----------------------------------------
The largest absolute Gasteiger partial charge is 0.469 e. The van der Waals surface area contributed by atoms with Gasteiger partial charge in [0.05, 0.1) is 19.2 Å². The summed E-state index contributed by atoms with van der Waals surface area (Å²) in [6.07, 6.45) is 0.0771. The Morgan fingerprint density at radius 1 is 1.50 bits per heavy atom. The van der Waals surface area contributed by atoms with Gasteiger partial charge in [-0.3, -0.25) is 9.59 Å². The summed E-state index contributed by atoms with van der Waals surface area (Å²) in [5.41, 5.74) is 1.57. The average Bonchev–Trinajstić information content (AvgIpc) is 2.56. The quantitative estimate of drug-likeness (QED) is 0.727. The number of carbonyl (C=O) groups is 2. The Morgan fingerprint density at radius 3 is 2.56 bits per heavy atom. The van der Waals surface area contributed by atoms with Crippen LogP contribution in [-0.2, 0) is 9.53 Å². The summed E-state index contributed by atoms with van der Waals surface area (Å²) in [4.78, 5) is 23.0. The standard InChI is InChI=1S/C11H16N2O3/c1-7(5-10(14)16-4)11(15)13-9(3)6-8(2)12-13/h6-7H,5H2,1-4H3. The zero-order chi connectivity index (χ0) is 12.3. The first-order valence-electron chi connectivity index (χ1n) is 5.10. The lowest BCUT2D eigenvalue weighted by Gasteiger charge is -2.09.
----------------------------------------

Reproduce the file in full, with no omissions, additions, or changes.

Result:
The largest absolute Gasteiger partial charge is 0.469 e. The van der Waals surface area contributed by atoms with Gasteiger partial charge in [0.05, 0.1) is 19.2 Å². The summed E-state index contributed by atoms with van der Waals surface area (Å²) in [6.07, 6.45) is 0.0771. The Morgan fingerprint density at radius 1 is 1.50 bits per heavy atom. The van der Waals surface area contributed by atoms with Gasteiger partial charge in [-0.3, -0.25) is 9.59 Å². The summed E-state index contributed by atoms with van der Waals surface area (Å²) in [5.41, 5.74) is 1.57. The average Bonchev–Trinajstić information content (AvgIpc) is 2.56. The quantitative estimate of drug-likeness (QED) is 0.727. The number of carbonyl (C=O) groups is 2. The Morgan fingerprint density at radius 3 is 2.56 bits per heavy atom. The van der Waals surface area contributed by atoms with Crippen LogP contribution in [-0.2, 0) is 9.53 Å². The summed E-state index contributed by atoms with van der Waals surface area (Å²) in [4.78, 5) is 23.0. The standard InChI is InChI=1S/C11H16N2O3/c1-7(5-10(14)16-4)11(15)13-9(3)6-8(2)12-13/h6-7H,5H2,1-4H3. The zero-order chi connectivity index (χ0) is 12.3. The first-order valence-electron chi connectivity index (χ1n) is 5.10. The lowest BCUT2D eigenvalue weighted by Gasteiger charge is -2.09.